.. On top of this many of them are religious fundamentalists, which clouds their interpretation of facts with an ideology that is not open to challenges. The same applied to Stalinist Russia, when the Communist ideology came before facts and could over-rule them.
2. Telling a lie aimed only at your core constituency
Another way to interpret Trump’s lies are to conclude that he knows they are not true, and he knows we know they are not true, but that they are not aimed at us.
When the Russian government claims, for example, that it is clear a Ukrainian fighter jet shot down the MH17 passenger plane over Ukraine, it’s possible they know that we know this is not true. But the lie was told to foreign media like the BBC so that it can be played back to their own people in Russia and used to undermine reports of evidence that it was a Russian army missile that brought the plane down. They don’t care that we know it isn’t true, because the message is not for us. It is for their own people, and for those confused enough to have their belief in the official investigation findings undermined by a bare faced lie.
In effect, the messages are broadcast to everyone, but only one specific audience matters.
.. So with Trump, when he says the New York Times is failing, he may not care that we all know that is a blatant lie — factually not true. He could just be speaking to his core voters, whom he knows will not see any counter argument and may believe him. It is important to him that they don’t trust any media that will criticise him.
.. The same applies to his claim that Obama tapped his phones. He may know that most people will realise this is nonsense. But that core of people who only get news from Breitbart, and believe the conspiracies, will also believe this one about Obama. That in turn helps him undermine any findings in the future from investigations into his links with Russia.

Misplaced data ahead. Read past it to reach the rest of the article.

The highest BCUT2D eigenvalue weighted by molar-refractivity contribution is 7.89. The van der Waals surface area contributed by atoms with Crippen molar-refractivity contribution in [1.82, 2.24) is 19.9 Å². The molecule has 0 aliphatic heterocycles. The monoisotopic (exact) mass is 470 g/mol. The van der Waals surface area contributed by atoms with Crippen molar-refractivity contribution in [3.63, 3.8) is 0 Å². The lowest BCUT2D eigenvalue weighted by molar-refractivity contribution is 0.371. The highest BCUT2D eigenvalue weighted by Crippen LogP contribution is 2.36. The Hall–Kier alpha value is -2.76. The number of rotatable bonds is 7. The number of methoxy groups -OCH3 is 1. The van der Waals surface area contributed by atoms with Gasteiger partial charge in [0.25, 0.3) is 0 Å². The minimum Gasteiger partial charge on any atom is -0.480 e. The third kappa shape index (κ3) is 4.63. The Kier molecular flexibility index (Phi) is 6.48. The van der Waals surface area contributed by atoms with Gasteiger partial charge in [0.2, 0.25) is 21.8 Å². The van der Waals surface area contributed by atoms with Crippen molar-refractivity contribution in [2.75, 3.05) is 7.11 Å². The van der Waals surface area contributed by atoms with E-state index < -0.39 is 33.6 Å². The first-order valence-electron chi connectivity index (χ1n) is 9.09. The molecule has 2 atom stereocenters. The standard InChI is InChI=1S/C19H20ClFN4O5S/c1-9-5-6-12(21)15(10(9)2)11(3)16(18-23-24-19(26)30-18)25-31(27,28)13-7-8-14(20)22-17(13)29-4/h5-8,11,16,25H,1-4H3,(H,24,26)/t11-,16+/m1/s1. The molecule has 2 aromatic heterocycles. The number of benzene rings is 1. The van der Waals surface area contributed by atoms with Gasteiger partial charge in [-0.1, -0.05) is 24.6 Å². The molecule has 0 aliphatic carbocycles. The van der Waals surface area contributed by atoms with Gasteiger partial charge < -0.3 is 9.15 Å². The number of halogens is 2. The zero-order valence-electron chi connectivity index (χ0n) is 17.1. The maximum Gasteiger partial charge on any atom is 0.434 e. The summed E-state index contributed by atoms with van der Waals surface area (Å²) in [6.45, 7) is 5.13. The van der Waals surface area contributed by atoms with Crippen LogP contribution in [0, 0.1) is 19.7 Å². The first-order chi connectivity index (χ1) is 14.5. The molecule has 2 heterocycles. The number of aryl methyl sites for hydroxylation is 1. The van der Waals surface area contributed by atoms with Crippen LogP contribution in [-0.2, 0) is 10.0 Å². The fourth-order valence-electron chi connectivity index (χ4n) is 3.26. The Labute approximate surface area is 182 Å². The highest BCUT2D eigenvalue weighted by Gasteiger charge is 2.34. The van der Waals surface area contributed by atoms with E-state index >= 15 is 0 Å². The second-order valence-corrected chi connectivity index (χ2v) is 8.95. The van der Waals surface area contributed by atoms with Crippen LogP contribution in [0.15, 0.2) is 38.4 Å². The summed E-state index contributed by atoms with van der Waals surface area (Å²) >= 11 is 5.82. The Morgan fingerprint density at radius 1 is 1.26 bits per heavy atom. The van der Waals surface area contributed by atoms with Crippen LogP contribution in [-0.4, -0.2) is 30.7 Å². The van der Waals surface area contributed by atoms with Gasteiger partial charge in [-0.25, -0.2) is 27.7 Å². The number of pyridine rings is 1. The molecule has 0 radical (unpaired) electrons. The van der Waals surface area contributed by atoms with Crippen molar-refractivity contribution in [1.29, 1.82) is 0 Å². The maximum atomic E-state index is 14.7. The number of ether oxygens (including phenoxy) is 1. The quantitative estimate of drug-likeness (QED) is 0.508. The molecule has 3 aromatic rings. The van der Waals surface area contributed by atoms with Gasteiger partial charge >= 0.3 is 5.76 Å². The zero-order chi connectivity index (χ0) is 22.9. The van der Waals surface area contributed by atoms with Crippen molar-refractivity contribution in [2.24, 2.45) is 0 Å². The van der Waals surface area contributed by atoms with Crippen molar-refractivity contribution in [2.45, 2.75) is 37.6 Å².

If he can undermine the media that will broadcast this, and sew seeds of a conspiracy against him, he can blur any negative news about his links with Russia.
.. If this means his Tweeting is just aimed at securing that base of core voters, his Twitter feed seems slightly less insane.
.. he is able to take advantage of the echo chamber of the Trump constituency.
.. They are not trying to convince anyone new to get behind their narrative, they are just securing the narrative amongst those who already follow them.
3. Telling lies to undermine Truth
Kasaparov summed it up well in this Tweet:
“The point of modern propaganda isn’t only to misinform or push an agenda. It is to exhaust your critical thinking, to annihilate truth.”
Once truth is an undermined currency, as the Soviet Union proved, people give up caring altogether. People knew things were not true, but knowing that made no difference, and saying so was dangerous, so they stopped engaging with truth or facts.
The liberal media and Democrat politicians are talking about reaching the point where Trump’s core voters, the white working class, realise he has conned them. It is assumed that once they lose their healthcare, do not gain jobs, and see the Swamp ever more swamp-like, they will rebel and vote against him.